"We must reinforce our cooperation so that the terrorists have no chance" of success, said French Foreign Minister Jean-Marc Ayrault who arrived in Abidjan earlier Tuesday along with Interior Minister Bernard Cazeneuve.
Cote d'Ivoire attacks
The two ministers flew in after Sunday's attack on the Grand-Bassam resort that left 18 people dead, among them four French nationals. Thirty-three people were wounded in the attack, 26 of whom are still in hospital.
After visiting some of the wounded, the French ministers met with Ivorian Defence Minister Alain-Richard Donwahi and Interior Minister Hamed Bakayoko.
Also in Abidjan as a mark of solidarity were Benin President Thomas Boni Yayi and Togolese counterpart Faure Gnassingbe, who urged a regional response to terror.
"You don't fight terrorism alone... there are national responses which are important but they must be complemented and amplified by a regional and international response," Gnassignbe said.
"Alone, none can defeat terrorism."
"Terrorism falls under international jurisdiction," agreed Benin's president.
Al-Qaeda in the Islamic Magreb (AQIM) said the shooting rampage was one of a series of operations "targeting dens of espionage and conspiracies".
It directly threatened France and its allies in the region in warning that nations involved in the anti-insurgent Operation Barkhane and the 2013 French-led Operation Serval in Mali would "receive a response", with their "criminal leaders" and interests targeted, according to the SITE group which monitors extremist groups.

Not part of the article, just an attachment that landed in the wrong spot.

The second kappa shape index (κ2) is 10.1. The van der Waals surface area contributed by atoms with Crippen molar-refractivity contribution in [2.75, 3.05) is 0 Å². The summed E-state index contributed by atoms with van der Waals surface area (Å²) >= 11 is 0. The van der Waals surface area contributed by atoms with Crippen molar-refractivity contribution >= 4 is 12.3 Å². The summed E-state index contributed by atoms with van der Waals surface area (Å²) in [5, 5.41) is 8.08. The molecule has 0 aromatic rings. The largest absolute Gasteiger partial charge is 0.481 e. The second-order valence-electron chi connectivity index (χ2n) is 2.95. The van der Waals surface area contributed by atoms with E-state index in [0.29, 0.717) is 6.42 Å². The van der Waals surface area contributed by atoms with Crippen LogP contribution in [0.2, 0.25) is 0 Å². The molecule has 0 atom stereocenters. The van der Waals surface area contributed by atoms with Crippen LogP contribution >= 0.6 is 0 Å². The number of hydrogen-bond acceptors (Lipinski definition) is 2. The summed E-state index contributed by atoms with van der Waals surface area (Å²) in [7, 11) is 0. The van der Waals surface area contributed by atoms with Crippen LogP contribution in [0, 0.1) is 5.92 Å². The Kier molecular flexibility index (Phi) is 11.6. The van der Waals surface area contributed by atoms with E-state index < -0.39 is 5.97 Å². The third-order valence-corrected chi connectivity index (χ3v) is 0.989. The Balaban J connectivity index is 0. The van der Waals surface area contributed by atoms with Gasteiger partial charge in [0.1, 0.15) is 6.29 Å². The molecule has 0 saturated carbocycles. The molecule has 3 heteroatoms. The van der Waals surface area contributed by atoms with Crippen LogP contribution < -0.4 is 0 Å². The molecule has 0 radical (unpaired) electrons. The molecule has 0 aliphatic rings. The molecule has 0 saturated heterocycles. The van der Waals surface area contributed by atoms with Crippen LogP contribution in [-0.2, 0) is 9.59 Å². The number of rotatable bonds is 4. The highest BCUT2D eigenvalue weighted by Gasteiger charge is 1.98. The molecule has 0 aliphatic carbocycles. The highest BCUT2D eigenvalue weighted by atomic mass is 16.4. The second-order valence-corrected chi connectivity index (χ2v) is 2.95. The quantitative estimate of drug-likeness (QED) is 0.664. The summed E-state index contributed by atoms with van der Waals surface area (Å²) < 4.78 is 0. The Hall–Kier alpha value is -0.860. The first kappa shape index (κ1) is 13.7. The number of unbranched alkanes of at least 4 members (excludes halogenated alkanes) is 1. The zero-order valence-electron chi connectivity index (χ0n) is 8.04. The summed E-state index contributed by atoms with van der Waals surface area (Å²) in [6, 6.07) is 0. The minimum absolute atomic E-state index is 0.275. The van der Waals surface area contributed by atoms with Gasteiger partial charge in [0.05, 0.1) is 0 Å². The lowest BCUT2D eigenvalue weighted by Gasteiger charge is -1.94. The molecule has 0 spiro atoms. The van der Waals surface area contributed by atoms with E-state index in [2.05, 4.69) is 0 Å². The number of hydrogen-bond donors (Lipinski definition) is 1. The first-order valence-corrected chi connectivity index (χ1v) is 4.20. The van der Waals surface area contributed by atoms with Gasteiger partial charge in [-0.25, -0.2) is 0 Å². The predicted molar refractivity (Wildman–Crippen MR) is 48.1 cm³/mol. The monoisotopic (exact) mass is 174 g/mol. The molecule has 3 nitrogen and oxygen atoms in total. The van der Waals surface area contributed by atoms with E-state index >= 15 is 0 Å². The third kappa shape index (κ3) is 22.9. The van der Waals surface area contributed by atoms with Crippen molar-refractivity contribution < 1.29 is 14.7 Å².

French special forces
"Regarding (Operation) Barkhane... we have decided to station GIGN elements who in the event of attack in the region will be able intervene quickly and provide training in circumstances of serious terrorist crisis," to achieve a coordinated response, Cazeneuve said.
GIGN is a French paramilitary unit.
He said rapid intervention units could follow and that if necessary, France would "go beyond" mere coordination, without giving further details.
French President Francois Hollande had on Sunday vowed to "intensify cooperation" in African states hit by insurgencies.
Barkhane, which succeeded Serval in 2014, has at least 3,500 soldiers deployed across five countries -- Burkina Faso, Chad, Mali, Mauritania and Niger -- to combat jihadist insurgencies.
AQIM warned Ivory Coast and all allies of France in the region that their "crimes will not pass without a response." The group issued a wider threat to Western nationals to leave Muslim lands or "we will destroy your security and the security of your citizens".
The group had also claimed the attack on a top hotel and a nearby restaurant in the Burkina Faso capital in January that killed 30 people, and a hostage siege in the Malian capital Bamako in November that cost 20 lives.
The Ivorian government said Tuesday it remained unsure of how many assailants carried out Sunday's shooting.
"We are still looking. We must be transparent. We want to be sure," Interior Minister Hamed Bakayoko told AFP.
Abidjan says it killed three gunmen but some witnesses reported seeing as many as seven attackers.
"We don't suspect more but we're making sure we carry out the widest possible sweep," Bakayoko said.